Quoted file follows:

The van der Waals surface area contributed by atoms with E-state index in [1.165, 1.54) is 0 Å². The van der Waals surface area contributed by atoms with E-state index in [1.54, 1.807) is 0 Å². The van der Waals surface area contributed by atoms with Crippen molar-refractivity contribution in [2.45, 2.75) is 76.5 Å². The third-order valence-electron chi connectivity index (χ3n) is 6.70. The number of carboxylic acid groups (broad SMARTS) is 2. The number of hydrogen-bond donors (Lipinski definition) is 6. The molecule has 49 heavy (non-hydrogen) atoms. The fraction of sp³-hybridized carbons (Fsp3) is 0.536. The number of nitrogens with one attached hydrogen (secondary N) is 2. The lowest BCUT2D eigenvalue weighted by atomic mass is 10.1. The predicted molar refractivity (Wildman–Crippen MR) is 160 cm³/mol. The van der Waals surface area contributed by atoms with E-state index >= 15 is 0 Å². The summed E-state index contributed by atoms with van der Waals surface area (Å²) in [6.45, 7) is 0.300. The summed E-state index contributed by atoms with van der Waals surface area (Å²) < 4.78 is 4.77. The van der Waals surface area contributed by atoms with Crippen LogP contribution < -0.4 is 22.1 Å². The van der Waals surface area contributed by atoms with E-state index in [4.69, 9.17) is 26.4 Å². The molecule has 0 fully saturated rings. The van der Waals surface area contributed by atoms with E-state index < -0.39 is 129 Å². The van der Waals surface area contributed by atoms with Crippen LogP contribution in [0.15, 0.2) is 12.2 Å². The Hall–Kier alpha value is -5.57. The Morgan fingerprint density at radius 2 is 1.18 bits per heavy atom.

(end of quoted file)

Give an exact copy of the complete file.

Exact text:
The van der Waals surface area contributed by atoms with E-state index in [1.165, 1.54) is 0 Å². The van der Waals surface area contributed by atoms with E-state index in [1.54, 1.807) is 0 Å². The van der Waals surface area contributed by atoms with Crippen molar-refractivity contribution in [2.45, 2.75) is 76.5 Å². The third-order valence-electron chi connectivity index (χ3n) is 6.70. The number of carboxylic acid groups (broad SMARTS) is 2. The number of hydrogen-bond donors (Lipinski definition) is 6. The molecule has 49 heavy (non-hydrogen) atoms. The fraction of sp³-hybridized carbons (Fsp3) is 0.536. The number of nitrogens with one attached hydrogen (secondary N) is 2. The lowest BCUT2D eigenvalue weighted by atomic mass is 10.1. The predicted molar refractivity (Wildman–Crippen MR) is 160 cm³/mol. The van der Waals surface area contributed by atoms with E-state index >= 15 is 0 Å². The summed E-state index contributed by atoms with van der Waals surface area (Å²) in [6.45, 7) is 0.300. The summed E-state index contributed by atoms with van der Waals surface area (Å²) < 4.78 is 4.77. The van der Waals surface area contributed by atoms with Crippen LogP contribution < -0.4 is 22.1 Å². The van der Waals surface area contributed by atoms with E-state index in [4.69, 9.17) is 26.4 Å². The molecule has 0 fully saturated rings. The van der Waals surface area contributed by atoms with E-state index < -0.39 is 129 Å². The van der Waals surface area contributed by atoms with Crippen LogP contribution in [0.15, 0.2) is 12.2 Å². The Hall–Kier alpha value is -5.57. The Morgan fingerprint density at radius 2 is 1.18 bits per heavy atom.